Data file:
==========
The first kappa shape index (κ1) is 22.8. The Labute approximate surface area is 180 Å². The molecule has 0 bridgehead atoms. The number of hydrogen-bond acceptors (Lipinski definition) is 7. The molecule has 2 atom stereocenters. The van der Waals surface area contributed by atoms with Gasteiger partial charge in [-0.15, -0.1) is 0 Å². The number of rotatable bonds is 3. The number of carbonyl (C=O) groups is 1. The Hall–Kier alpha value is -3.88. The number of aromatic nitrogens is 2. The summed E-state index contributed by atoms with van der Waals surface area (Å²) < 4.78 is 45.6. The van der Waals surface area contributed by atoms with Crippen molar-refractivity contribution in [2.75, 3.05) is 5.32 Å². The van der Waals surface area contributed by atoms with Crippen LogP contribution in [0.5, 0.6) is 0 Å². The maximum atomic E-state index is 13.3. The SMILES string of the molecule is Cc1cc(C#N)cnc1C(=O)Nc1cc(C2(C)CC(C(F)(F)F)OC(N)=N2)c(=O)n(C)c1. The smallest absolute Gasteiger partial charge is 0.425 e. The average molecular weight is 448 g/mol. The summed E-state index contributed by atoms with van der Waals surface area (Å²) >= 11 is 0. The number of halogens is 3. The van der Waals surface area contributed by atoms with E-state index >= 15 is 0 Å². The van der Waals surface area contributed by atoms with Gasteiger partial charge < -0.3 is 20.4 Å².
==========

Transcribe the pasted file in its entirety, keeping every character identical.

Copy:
The first kappa shape index (κ1) is 22.8. The Labute approximate surface area is 180 Å². The molecule has 0 bridgehead atoms. The number of hydrogen-bond acceptors (Lipinski definition) is 7. The molecule has 2 atom stereocenters. The van der Waals surface area contributed by atoms with Gasteiger partial charge in [-0.15, -0.1) is 0 Å². The number of rotatable bonds is 3. The number of carbonyl (C=O) groups is 1. The Hall–Kier alpha value is -3.88. The number of aromatic nitrogens is 2. The summed E-state index contributed by atoms with van der Waals surface area (Å²) < 4.78 is 45.6. The van der Waals surface area contributed by atoms with Crippen molar-refractivity contribution in [2.75, 3.05) is 5.32 Å². The van der Waals surface area contributed by atoms with Crippen LogP contribution in [0.5, 0.6) is 0 Å². The maximum atomic E-state index is 13.3. The SMILES string of the molecule is Cc1cc(C#N)cnc1C(=O)Nc1cc(C2(C)CC(C(F)(F)F)OC(N)=N2)c(=O)n(C)c1. The smallest absolute Gasteiger partial charge is 0.425 e. The average molecular weight is 448 g/mol. The summed E-state index contributed by atoms with van der Waals surface area (Å²) >= 11 is 0. The number of halogens is 3. The van der Waals surface area contributed by atoms with E-state index >= 15 is 0 Å². The van der Waals surface area contributed by atoms with Gasteiger partial charge < -0.3 is 20.4 Å².